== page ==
Alaska's first astronaut, Bill Oefelein, was in Kenai Monday as a guest of the Challenger Learning Center of Alaska. He spoke to students in Kenai about modern space exploration.
Oefelein said he sees a unique opportunity for Alaskans of their generation.
"You become an explorer living in the state here," he said. "We have great potential up here."
Oefelein listed several Alaska advantages. The state is a great place to test harsh climate conditions or launch polar orbit satellites. It has world-class researchers and some great facilities, such as the Kodiak Launch Facility.
But the spirit of the Alaska people may be even more important.
"To explore space, you have to have a desire to go out and explore the unknown," he said.
"They say the Space Shuttle is like camping in space. Boy, I've camped a lot in the backcountry."
Alaskans' experience with remoteness, self reliance, harsh weather and long-distance telecommunications are all pertinent to reaching into new worlds, he said.
Although he now works in Texas, Oefelein grew up in Anchorage, where his parents still live. His brother has a cabin on the Kenai River.
"I used to fish the Kenai all the time," he said.
Someday, he said, he would like to retire to a cabin by a lake where he can have his own floatplane.
"The thing I miss most living in Houston is the mountains," he said.
But in the meantime, the Final Frontier has drawn him away from the Last Frontier.
Oefelein did not start out to be an astronaut, but was drawn to the work by his love of science and his passion for flying, which began when he was a youngster.
"Before I could drive I was flying airplanes," he said.
He earned an engineering degree and became a Navy aviator. He continued his education, earning a masters in aviation systems and certification as a test pilot. He remains in the Navy with the rank of lieutenant commander, classified as being on active duty and assigned to NASA.
NASA accepted him the first time he applied, which is unusual, he said.
During the detailed interviews, the selection committee asked about his background and what he could contribute.
"I talked almost exclusively about growing up in Alaska," he said.
Oefelein trained as a pilot for the shuttle or the space station. He graduated from astronaut training in 1998.
Since that time he has been working for Mission Control at the Lyndon B. Johnson Space Center in Houston while waiting to be called up for a space mission.
"Somebody in my class will get assigned in the next couple months," he predicted.
In the meantime, he is working as the "cap-com" or capsule communicator, a term left over from the early days of the Gemini missions. He is the communication link directly to the crews in space and relays all messages between the astronauts and ground control. In other words, if a mission now calls Houston to report a problem, he is the one on the other end of the radio link.
"It's part of the business of being an astronaut," he said. "It's not all flying in space."
Oefelein came to Kenai this week to help the Challenger Center launch its new educational outreach venture, called School Bus to Space. (See related story, page B-1.)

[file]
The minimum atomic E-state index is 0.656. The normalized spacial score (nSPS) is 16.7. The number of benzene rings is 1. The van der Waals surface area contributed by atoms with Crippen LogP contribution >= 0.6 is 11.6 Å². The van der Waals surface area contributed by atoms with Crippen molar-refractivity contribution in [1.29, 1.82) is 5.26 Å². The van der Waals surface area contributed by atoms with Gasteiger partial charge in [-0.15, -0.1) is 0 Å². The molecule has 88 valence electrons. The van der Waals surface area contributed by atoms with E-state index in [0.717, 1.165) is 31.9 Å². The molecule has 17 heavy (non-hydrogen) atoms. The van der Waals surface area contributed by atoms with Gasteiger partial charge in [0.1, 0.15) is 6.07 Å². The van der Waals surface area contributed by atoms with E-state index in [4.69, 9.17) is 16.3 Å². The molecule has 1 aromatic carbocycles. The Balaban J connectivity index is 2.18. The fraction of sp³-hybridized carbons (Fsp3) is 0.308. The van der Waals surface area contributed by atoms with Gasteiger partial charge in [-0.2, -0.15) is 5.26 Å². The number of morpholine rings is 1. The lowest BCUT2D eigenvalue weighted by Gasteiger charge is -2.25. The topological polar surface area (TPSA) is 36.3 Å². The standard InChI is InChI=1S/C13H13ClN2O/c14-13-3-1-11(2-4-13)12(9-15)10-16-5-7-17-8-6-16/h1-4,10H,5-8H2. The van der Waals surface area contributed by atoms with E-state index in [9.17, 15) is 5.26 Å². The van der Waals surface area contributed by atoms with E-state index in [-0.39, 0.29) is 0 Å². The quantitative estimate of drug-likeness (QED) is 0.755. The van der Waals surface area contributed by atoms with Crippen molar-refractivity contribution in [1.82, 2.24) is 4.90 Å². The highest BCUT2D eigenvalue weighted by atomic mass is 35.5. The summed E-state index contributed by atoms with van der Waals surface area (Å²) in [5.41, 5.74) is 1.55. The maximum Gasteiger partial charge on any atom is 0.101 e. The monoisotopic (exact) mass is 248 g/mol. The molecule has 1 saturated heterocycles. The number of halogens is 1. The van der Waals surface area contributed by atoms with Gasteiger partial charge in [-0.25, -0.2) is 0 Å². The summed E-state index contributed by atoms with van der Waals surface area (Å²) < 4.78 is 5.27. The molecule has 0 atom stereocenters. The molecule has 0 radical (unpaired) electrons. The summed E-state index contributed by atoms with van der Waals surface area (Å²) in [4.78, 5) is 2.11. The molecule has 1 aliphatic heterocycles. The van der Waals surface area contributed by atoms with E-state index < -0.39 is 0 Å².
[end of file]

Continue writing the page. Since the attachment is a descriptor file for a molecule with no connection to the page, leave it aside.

He visited Kenai Middle School, answering questions, describing his training and presenting information about recent NASA manned space flight projects.
NASA's current focus is completing the International Space Station, he told students.
He described it as a necessary stepping stone for mankind to prepare for longer space travels. The station will research the effects of prolonged life in space on people and hone skills needed to survive off Earth.
"We are getting more time and experience working out in space," he said. "We are starting to talk about going back to the moon and maybe going to Mars."
Missions to the space station so far have emphasized delivering parts. He described it as basically a big construction project in orbit. But now NASA will be installing equipment to conduct research.
The project has NASA plenty busy. Six missions are planned for 2002. They will deliver 50 tons of supplies to the station, and astronauts plan to conduct a record number of space walks this year.
Oefelein predicted that within 10 years commercial tours to space will be available.
The tragic events of Sept. 11 and the war against terrorism have not changed NASA's direction, he said.
"The space program is still on track as it was before," he said. "We are still shooting for the stars."
Oefelein has toured Challenger Centers in other states and also attended the grand opening of the Kenai facility in 2000. He said the centers are doing an excellent job.
"It is a great opportunity for kids to see space science in action," he said.
He praised the realism of the center's simulations, noting that the Kenai control room looks a lot like the one where he works. He also praised the emphasis on diverse duties, noting that space exploration relies on many other skilled professionals besides astronauts.
"There are some pretty strong parallels with what they do here and what we do at the Johnson Space Center," he said.
"This is going to be the opportunity of a lifetime for many kids."
Asked about his own opportunities, such as a possible manned Mars trip, he lit up just like the kids do at the Challenger Center.
"I'd do that in a heartbeat," he said.
See related story "Students explore outer space from inside the classroom walls" in the Schools section.
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